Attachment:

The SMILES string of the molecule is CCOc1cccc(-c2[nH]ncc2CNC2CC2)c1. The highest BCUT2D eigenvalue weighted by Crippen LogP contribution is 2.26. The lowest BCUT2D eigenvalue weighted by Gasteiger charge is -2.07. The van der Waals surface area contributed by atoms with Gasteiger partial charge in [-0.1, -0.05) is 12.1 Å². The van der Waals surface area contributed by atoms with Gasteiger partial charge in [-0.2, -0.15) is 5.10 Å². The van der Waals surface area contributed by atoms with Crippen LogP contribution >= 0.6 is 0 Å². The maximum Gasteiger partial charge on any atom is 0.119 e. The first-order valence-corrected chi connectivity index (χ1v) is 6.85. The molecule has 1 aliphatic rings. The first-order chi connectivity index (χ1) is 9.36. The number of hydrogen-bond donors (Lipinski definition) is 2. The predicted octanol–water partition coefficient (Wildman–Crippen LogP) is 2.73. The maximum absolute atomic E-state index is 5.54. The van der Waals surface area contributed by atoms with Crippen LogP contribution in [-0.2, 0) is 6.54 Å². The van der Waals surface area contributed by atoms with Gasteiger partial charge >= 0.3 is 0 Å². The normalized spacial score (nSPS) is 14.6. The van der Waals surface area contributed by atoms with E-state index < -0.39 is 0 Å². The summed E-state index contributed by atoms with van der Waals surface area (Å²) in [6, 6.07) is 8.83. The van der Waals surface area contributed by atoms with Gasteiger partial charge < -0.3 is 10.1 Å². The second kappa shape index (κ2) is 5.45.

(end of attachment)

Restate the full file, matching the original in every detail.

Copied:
The SMILES string of the molecule is CCOc1cccc(-c2[nH]ncc2CNC2CC2)c1. The highest BCUT2D eigenvalue weighted by Crippen LogP contribution is 2.26. The lowest BCUT2D eigenvalue weighted by Gasteiger charge is -2.07. The van der Waals surface area contributed by atoms with Gasteiger partial charge in [-0.1, -0.05) is 12.1 Å². The van der Waals surface area contributed by atoms with Gasteiger partial charge in [-0.2, -0.15) is 5.10 Å². The van der Waals surface area contributed by atoms with Crippen LogP contribution >= 0.6 is 0 Å². The maximum Gasteiger partial charge on any atom is 0.119 e. The first-order valence-corrected chi connectivity index (χ1v) is 6.85. The molecule has 1 aliphatic rings. The first-order chi connectivity index (χ1) is 9.36. The number of hydrogen-bond donors (Lipinski definition) is 2. The predicted octanol–water partition coefficient (Wildman–Crippen LogP) is 2.73. The maximum absolute atomic E-state index is 5.54. The van der Waals surface area contributed by atoms with Crippen LogP contribution in [-0.2, 0) is 6.54 Å². The van der Waals surface area contributed by atoms with Gasteiger partial charge >= 0.3 is 0 Å². The normalized spacial score (nSPS) is 14.6. The van der Waals surface area contributed by atoms with E-state index < -0.39 is 0 Å². The summed E-state index contributed by atoms with van der Waals surface area (Å²) in [6, 6.07) is 8.83. The van der Waals surface area contributed by atoms with Gasteiger partial charge < -0.3 is 10.1 Å². The second kappa shape index (κ2) is 5.45.